FIRST-TIME buyers in Scotland have been handed a tax break of up to £600 – mirroring changes introduced down south.
Finance secretary Derek Mackay said 80 per cent of new buyers would now be exempt from Land and Buildings Transaction Tax (LBTT).
He introduced a tax relief on the first £175,000 of a property’s purchase price, expected to affect a third of Scotland’s 33,600 first-time buyers.
The move follows in the footsteps of UK Chancellor Philip Hammond, who announced a similar tax break on properties of up to £300,000 last month.
Presenting his Scottish Budget, Mr Mackay said: “We will also take steps to make home ownership a reality for more of our young people.
“To help achieve this I am introducing a new relief on Land and Building Transaction Tax for first time buyers up to £175,000.
“All first-time buyers will benefit from this, and as a result 80 per cent of first time buyers will be taken out of LBTT altogether.”
First Minister Nicola Sturgeon previously indicated a tax break on purchases of up to £175,000 would help an equivalent level of first time buyers in Scotland as the £300,000 figure would in England.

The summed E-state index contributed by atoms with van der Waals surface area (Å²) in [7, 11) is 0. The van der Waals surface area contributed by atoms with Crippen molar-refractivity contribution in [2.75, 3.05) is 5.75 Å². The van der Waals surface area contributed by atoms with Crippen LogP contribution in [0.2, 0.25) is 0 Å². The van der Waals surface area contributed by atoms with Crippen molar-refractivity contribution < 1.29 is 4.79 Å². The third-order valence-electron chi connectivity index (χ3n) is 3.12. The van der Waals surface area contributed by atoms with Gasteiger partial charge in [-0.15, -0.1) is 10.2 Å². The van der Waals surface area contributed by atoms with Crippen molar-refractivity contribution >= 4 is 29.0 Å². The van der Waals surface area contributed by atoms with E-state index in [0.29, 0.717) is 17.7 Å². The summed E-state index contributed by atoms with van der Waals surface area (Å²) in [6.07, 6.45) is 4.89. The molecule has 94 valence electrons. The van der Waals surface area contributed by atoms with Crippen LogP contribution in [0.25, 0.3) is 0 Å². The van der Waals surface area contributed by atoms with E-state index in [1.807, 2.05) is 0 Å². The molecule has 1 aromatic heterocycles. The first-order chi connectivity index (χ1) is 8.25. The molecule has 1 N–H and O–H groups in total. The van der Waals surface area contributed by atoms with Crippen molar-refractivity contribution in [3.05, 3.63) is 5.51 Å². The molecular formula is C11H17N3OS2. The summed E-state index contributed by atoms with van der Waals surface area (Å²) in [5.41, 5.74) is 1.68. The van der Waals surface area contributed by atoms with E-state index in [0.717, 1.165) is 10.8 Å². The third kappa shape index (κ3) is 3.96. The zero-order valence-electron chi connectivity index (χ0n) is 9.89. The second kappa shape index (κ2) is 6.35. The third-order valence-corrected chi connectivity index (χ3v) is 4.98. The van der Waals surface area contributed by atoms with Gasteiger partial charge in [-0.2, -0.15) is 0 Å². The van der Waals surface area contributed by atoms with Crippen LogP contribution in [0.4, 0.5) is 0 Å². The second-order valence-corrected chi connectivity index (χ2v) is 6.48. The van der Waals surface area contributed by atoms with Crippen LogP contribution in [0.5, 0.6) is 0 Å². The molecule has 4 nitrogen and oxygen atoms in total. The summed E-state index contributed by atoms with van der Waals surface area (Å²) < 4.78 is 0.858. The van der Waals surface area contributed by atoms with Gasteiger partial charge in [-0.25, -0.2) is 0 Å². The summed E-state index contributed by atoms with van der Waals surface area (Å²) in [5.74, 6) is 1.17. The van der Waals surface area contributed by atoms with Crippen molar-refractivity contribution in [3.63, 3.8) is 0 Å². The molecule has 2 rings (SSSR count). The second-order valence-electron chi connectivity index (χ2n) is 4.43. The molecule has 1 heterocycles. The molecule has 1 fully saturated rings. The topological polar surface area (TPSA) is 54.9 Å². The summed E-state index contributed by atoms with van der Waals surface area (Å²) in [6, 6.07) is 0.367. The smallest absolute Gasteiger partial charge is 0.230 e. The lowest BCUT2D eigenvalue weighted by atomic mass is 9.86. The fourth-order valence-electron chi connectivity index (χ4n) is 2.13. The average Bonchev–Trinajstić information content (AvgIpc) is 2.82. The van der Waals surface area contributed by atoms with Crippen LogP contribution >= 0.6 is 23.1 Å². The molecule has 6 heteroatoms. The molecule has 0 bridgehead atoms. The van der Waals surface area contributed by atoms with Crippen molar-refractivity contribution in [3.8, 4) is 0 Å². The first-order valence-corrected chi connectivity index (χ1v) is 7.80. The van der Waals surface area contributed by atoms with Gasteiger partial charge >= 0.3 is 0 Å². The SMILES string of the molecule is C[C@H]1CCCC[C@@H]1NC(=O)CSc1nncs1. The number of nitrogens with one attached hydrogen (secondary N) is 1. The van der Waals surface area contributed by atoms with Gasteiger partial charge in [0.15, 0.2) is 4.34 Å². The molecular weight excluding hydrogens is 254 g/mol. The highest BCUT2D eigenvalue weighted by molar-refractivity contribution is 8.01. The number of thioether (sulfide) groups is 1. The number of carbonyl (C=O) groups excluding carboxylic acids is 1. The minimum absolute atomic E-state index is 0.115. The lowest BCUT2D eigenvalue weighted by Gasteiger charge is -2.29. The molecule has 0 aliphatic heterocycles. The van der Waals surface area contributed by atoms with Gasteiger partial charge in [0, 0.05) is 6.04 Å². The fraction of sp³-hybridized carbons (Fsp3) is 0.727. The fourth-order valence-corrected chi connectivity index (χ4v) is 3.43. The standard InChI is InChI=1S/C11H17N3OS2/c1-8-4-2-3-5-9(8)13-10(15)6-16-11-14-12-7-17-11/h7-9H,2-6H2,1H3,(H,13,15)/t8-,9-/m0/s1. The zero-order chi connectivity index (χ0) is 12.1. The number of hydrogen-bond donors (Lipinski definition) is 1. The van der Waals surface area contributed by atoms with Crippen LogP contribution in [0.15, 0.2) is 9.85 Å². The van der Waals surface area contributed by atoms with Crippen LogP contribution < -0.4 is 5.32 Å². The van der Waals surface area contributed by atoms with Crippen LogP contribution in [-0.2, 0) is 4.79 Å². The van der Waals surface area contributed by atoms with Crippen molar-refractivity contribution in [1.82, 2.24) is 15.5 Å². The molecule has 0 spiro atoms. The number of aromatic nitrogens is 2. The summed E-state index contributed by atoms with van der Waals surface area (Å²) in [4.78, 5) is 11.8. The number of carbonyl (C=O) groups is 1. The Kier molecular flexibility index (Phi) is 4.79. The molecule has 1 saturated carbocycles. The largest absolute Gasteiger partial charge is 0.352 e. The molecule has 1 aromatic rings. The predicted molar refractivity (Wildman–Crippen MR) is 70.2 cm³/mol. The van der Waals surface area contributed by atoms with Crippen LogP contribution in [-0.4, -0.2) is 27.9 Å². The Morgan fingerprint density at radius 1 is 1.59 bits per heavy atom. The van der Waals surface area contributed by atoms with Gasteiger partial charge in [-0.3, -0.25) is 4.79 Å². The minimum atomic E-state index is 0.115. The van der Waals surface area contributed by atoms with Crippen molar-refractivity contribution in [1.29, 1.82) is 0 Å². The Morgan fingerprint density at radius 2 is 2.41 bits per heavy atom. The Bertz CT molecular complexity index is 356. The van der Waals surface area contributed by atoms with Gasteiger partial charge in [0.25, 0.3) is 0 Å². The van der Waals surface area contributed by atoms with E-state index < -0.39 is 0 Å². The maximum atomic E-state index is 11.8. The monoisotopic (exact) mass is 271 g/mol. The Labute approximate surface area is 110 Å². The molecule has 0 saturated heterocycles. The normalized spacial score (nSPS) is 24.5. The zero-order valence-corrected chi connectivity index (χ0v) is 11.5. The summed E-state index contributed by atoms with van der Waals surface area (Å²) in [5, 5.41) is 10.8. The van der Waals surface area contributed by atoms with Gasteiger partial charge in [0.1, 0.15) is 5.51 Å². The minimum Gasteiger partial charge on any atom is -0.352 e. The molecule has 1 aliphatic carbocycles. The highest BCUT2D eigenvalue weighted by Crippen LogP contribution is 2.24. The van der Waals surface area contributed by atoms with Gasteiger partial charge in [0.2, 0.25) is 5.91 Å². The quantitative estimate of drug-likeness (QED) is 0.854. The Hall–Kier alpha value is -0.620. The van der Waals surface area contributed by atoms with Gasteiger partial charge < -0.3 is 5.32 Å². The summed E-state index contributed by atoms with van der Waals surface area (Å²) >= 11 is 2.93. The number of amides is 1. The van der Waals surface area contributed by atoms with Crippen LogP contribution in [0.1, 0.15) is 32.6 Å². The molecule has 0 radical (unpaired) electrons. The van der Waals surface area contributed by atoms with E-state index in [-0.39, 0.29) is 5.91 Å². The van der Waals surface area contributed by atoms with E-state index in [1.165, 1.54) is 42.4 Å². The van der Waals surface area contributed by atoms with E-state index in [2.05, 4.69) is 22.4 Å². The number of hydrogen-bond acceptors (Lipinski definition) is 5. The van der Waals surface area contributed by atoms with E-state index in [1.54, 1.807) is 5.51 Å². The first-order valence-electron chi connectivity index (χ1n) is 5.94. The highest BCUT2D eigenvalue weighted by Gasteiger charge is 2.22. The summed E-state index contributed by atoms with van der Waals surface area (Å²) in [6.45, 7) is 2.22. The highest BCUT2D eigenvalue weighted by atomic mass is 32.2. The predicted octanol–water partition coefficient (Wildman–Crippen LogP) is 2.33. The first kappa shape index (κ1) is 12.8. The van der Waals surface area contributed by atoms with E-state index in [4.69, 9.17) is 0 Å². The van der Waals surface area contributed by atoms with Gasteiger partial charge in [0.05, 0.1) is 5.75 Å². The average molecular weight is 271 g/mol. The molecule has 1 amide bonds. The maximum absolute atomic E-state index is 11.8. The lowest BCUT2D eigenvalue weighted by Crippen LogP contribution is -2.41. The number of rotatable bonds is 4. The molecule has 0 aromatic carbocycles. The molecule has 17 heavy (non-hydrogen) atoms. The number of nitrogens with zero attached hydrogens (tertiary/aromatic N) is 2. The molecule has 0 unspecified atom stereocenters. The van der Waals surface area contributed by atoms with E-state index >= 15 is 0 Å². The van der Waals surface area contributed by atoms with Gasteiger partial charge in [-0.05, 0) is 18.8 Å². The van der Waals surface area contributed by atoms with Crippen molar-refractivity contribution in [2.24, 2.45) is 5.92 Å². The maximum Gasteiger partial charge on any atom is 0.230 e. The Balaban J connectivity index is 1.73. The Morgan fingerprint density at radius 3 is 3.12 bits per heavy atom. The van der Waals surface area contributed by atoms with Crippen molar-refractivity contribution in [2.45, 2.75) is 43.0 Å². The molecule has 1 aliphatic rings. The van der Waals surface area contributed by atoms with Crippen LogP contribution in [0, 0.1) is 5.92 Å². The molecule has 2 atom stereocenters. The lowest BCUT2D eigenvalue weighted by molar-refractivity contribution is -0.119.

But critics branded the changes “disappointing” and called for LBTT to be overhauled amid claims the tax framework – which replaced stamp duty in 2015 – had damaged the property market.
Hew Edgar, policy manager at the Royal Institution of Chartered Surveyors, said there was a “chronic shortage of suitable accommodation across Scotland’s housing options”.
He said: “Once again, we call on Scottish Government to review the current LBTT as a priority going forward as this current framework is not only limiting market activity, but could ultimately bring the market to a standstill.”
Scottish Conservative housing spokesman Graham Simpson said: “The move to follow the UK Government’s lead in providing more help for first time buyers is welcome in itself.
“But Derek Mackay failed to address the key problem with LBTT in his budget.
“The industry itself has repeatedly said the rates are too high further up the market which is causing it to stagnate.
“That jams up the system for everyone else. There’s no use lending a hand to first-time buyers if the properties aren’t there for them to bid for.”
David Marshall, Operations Director with Warners Solicitors and Estate Agents, said anything which reduces the burden on first-time buyers was welcome, but raised concerns over the Government’s decision to delay bringing in the change until June.
He said: “The one thing that no market likes is a lack of clarity and the manner in which things have been announced could cause uncertainty for buyers and sellers alike.”
As well as providing a break for first-time buyers, Mr Mackay announced £756 million towards delivering 50,000 affordable homes by 2021 – part of a larger investment of more than £3 billion.
He also said the Government would establish a new £150m “Building Scotland Fund” to boost housebuilding and commercial property.
Meanwhile, it will “renew” its mission to address homelessness, investing the first £10m in a £50m fund devoted to tackling the issue.